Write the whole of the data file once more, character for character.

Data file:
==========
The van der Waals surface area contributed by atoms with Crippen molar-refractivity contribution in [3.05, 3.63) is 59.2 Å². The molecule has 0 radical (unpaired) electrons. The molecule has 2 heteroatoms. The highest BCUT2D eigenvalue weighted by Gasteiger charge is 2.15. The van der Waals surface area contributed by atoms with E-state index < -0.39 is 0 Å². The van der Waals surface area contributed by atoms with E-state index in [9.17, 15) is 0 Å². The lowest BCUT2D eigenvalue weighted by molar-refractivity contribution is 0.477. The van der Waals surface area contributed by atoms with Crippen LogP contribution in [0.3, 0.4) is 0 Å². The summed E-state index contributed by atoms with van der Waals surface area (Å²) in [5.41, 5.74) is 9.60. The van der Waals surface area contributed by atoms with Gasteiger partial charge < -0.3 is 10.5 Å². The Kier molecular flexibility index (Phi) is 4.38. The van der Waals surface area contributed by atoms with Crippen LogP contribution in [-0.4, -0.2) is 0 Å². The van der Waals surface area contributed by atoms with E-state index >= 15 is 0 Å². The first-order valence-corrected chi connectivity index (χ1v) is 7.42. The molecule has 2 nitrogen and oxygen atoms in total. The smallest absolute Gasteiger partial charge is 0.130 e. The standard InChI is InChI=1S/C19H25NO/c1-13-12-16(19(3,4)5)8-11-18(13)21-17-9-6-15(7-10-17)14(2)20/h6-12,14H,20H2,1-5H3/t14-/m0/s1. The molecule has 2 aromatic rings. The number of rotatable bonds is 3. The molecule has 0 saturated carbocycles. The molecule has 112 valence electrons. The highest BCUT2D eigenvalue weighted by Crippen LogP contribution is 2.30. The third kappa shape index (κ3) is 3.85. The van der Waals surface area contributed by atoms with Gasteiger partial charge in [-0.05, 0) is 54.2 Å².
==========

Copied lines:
The van der Waals surface area contributed by atoms with Crippen molar-refractivity contribution in [3.05, 3.63) is 59.2 Å². The molecule has 0 radical (unpaired) electrons. The molecule has 2 heteroatoms. The highest BCUT2D eigenvalue weighted by Gasteiger charge is 2.15. The van der Waals surface area contributed by atoms with E-state index < -0.39 is 0 Å². The van der Waals surface area contributed by atoms with E-state index in [9.17, 15) is 0 Å². The lowest BCUT2D eigenvalue weighted by molar-refractivity contribution is 0.477. The van der Waals surface area contributed by atoms with Crippen LogP contribution in [0.3, 0.4) is 0 Å². The summed E-state index contributed by atoms with van der Waals surface area (Å²) in [5.41, 5.74) is 9.60. The van der Waals surface area contributed by atoms with Gasteiger partial charge < -0.3 is 10.5 Å². The Kier molecular flexibility index (Phi) is 4.38. The van der Waals surface area contributed by atoms with Crippen LogP contribution in [-0.4, -0.2) is 0 Å². The van der Waals surface area contributed by atoms with E-state index >= 15 is 0 Å². The first-order valence-corrected chi connectivity index (χ1v) is 7.42. The molecule has 2 nitrogen and oxygen atoms in total. The smallest absolute Gasteiger partial charge is 0.130 e. The standard InChI is InChI=1S/C19H25NO/c1-13-12-16(19(3,4)5)8-11-18(13)21-17-9-6-15(7-10-17)14(2)20/h6-12,14H,20H2,1-5H3/t14-/m0/s1. The molecule has 2 aromatic rings. The number of rotatable bonds is 3. The molecule has 0 saturated carbocycles. The molecule has 112 valence electrons. The highest BCUT2D eigenvalue weighted by Crippen LogP contribution is 2.30. The third kappa shape index (κ3) is 3.85. The van der Waals surface area contributed by atoms with Gasteiger partial charge in [-0.05, 0) is 54.2 Å².